This April I discovered that May 6th has become International Permaculture Day - from the description, it appears that this year was only its second year being celebrated.
I decided it would be the perfect day to get moving on the garden! I made a call out through my networks about holding a garden work day. Although it was last minute, two of my dear friends, Jess and Cameron, responded enthusiastically.
Items on the work agenda included building an outdoor compost from pallets, harvesting dandelions for dandelion wine, and extending an existing bed using the lasagna gardening technique.
Cameron is an avid carpenter and up-cycler. Lucky for us, he has the power tools and the skills needed to put together a great compost, using the pallets I found behind the hockey rink during my son's practice. After discussing various options we decided it should live in our little forest.
Bonus: my youngest son picked up some carpentry skills!
At the end of the day, we dumped what I had been collecting for the compost for months.
BED EXTENSION & SOIL BUILDING
Jess and I got to work on uprooting some large rocks from the border of a narrow bed along the southeast wall. We moved the rocks out about 5 feet, aligning them with the tip of the arch around the window well.
This bed gets a lot of light and, because of the long sunlight hours paired with the reflection off the siding, a micro-climate is created. (Graham Calder, P3 Permaculture Design, brought this to my attention during our permaculture consultation last Spring.)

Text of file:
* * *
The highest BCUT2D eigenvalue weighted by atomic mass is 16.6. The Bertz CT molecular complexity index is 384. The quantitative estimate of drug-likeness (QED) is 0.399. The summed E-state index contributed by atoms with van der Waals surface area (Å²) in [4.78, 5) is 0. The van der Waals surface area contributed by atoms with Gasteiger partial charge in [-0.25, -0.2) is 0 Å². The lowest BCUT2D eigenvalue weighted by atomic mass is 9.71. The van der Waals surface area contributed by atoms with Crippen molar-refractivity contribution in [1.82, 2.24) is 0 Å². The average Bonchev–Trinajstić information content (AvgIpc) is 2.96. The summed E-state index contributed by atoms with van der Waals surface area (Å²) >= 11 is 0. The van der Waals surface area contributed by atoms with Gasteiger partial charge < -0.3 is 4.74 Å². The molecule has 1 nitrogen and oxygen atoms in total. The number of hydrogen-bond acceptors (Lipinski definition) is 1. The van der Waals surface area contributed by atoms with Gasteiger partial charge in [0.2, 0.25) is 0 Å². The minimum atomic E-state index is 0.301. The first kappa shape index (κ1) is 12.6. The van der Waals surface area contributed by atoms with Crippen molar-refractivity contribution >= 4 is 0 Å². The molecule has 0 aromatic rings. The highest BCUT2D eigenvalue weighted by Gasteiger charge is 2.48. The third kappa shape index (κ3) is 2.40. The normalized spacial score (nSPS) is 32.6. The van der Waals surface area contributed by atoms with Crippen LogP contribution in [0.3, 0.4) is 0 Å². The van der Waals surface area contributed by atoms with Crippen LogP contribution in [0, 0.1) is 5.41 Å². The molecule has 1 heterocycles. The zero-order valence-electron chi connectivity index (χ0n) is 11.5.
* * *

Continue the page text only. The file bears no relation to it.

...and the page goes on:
The perfect environment for sun-loving veggies!
Lasagna gardening is a technique I have been familiar with for a long time. Funnily enough, I bought my mother this book that describes lasagna gardening as an easy, no weed, less work method, about 15 years, and we used it as a resource for this project. Ahh, the timelessness of gardening techniques.
I rediscovered this method myself through my education in permaculture design. Lasagna gardening is also a popular workshop topic for permaculturalists -- I have attended two such workshops in the past year. The "no dig" aspect of lasagna gardening fits into permaculture principles because (a) nature's design is being integrated: the healthy bacterial ecology that has already established in the soil is not being disturbed; and (b) energy input is being minimized ('smart design').
(1) Grass completely covered with newspaper.
(2) Newspaper layer watered thoroughly.
(3) Layer of compost added.
Lasagna gardening is about building soil by alternating nitrogen and carbon layers. Unfortunately, at this point my camera ran out of batteries.
(4) Added layer of dry leaves (pictured in the wagon in the background of #2).
At this point, I realized that I hadn't purchased enough compost. We covered the beds with tarps.
The following week another friend and I finished the beds:
(5) Another layer of compost was added.
(6) A layer of hay topped off the bed.
The lasagna beds were then left to "bake" before planting.
PLANTING THE CHILDREN'S RAISED BEDS
Last but not least, Cameron shared some of the seeds from his Farmaseed Bank with the kids. They planted them in their raised vegetable beds, on the eastern edge of the property.
Here are some pictures from 2008 of my mother and the children using the lasagna garden method to fill the then newly built raised beds. There are three - one for each child.
That evening there was a super moon. It was the perfect end to a good beginning.
All the best,
Coming soon: Seedlings from Santropol, the Botanical Gardens and Vert ta Ville
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